Cold Harbor Cemetery was established and opened in 1866, just two years after the armies fought on this very ground. These trees, as seen to the right, are now growing to a size where they're absorbing the surrounding tomb stones.
(Left) Planted more than one hundred years ago, this tree has devoured the tombstone at Cold Harbor Battlefield.
The Pennsylvania Monument, built in 1909, was erected by the Commonwealth of Pennsylvania to commemorate the losses of its regiments that fought at Cold Harbor in 1864. The dedication ceremony, 45 years later, lasted six days and was attended by 690 of 937 surviving veterans of these troops and commonwealth officials. A memorial commission was established in 1907, which set a limit of $5,000 for the cost to build the memorial. Architect J. Henry Brown of Richmond designed the more than 30-foot tall granite shaft topped by a soldier standing at parade rest.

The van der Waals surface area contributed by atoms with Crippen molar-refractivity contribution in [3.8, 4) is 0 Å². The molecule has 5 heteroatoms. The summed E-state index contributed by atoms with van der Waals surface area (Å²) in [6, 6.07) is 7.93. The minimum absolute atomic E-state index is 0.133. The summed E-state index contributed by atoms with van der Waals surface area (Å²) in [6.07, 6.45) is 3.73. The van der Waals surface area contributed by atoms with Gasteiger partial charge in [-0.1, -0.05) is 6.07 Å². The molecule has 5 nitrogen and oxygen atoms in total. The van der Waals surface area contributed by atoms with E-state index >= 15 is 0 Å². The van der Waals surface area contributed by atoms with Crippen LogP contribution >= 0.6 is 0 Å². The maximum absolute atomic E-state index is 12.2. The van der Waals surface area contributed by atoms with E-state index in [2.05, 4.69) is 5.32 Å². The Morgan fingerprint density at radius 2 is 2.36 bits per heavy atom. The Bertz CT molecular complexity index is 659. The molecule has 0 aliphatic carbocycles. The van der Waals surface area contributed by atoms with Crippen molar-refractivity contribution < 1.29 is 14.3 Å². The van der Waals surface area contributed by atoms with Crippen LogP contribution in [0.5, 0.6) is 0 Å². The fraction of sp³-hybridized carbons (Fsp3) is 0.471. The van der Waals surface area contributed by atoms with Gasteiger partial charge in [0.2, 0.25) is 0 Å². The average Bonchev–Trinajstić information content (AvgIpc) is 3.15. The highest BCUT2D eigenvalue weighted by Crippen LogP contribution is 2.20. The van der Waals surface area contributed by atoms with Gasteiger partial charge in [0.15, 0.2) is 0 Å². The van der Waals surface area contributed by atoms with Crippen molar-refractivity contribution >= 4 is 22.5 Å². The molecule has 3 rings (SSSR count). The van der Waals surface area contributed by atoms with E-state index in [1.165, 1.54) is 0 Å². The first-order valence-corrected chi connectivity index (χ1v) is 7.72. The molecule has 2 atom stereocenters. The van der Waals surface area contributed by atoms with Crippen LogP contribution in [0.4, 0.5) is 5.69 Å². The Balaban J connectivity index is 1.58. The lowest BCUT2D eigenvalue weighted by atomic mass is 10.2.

The 8th New York Heavy Artillery Monument was erected in 1909 by the state of New York to honor the 219 members of this regiment who died as a result of the Battle of Cold Harbor. The granite block features a bronze tablet on which the names of the dead are listed.
One inverted cannon was installed by 1871 bearing a bronze plaque that identifies the location of the cemetery and number of dead interred there.
Notable Persons
Medal of Honor Recipients
Sergeant Major Augustus Barry, (Civil War), 16th U.S. Infantry. Place and date unknown, 1863-65 (Section A, Grave 309).

Source: Cold Harbor National Cemetery